User Authentication: Tech majors spurn move to link Aadhaar with biometrics

Step can potentially replace multi-factor authentication for secure transactions.


Global technology companies such as Apple, Google and Microsoft have so far fobbed an attempt by the Government of India to let their proprietary software allow matching of a user’s fingerprint or iris scan as captured in the mobile instrument with his or her biometrics as stored in the Aadhaar database.

If allowed, this will let a smartphone user to electronically undertake myriad financial transactions. The biometrics on the phone can potentially replace multi-factor authentication for credit cards and other such secure transactions by offering two-factor authentication at the click of a button.

According to senior government officials, companies such as Apple, Google and Microsoft are acting as “gatekeepers” and are averse to allowing open API (application programme interface) that facilitates programmatic access to a proprietary software application.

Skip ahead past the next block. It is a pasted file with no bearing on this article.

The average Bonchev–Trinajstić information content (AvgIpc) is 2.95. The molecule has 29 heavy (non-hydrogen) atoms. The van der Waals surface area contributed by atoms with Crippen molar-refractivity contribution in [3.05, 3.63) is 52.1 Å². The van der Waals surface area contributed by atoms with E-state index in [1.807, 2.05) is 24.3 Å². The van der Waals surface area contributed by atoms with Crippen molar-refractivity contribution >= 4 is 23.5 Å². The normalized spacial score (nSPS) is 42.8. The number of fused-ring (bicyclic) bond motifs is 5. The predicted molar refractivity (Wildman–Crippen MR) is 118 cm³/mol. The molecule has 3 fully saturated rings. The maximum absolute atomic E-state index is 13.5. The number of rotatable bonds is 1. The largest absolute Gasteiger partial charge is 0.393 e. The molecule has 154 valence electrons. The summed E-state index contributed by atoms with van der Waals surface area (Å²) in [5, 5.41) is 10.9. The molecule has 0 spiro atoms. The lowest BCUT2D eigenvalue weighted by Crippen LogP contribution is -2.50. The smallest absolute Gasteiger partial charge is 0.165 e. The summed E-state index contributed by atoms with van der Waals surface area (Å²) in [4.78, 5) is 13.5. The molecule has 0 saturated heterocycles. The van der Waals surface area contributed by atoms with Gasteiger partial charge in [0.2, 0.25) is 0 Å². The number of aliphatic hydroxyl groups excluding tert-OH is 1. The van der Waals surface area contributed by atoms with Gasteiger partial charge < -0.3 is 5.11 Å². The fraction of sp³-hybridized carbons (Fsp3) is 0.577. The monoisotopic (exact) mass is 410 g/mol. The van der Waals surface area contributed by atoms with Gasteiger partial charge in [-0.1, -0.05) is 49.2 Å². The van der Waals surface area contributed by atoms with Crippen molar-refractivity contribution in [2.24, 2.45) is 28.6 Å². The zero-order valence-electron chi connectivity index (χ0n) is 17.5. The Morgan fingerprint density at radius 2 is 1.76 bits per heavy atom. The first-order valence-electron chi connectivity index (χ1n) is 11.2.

For instance, Microsoft’s Lumia has an iris scanner, Apple has a biometric touch ID and newer devices running Google’s latest Android Marshmallow operating system have a fingerprint scanner. A detailed questionnaire sent to all three companies last Thursday, February 11, seeking their response on the issue has not elicited a response so far.

Officials explained that the biggest problem in the online world today is of authentication. “As you move more and more business and government processes online, security is a key concern. For financial transactions, what we do today is a two-factor authentication. In other words, there are two separate ways of confirming identity. This improves security and reduces fraud. For instance, today, you have a credit card and a PIN (Personal Identification Number), both sent separately to you. The card is known as ‘what you have’ factor of authentication. PIN is the second ‘what you know’ factor of authentication,” the official said.

Another official said, not everyone has a credit card today, but everyone has a mobile phone. “The mobile number that you have for the phone is ‘what you have’. Phone is one factor of authentication. There are ways to confirm that this mobile number is yours, for instance through mechanisms such as One Time Password. The second factor of authentication is the biometric, which can be an Iris scan or a fingerprint. India’s Aadhaar is unique in the world, and can make the mobile instrument provide a two-factor authentication for online transactions,” the official said.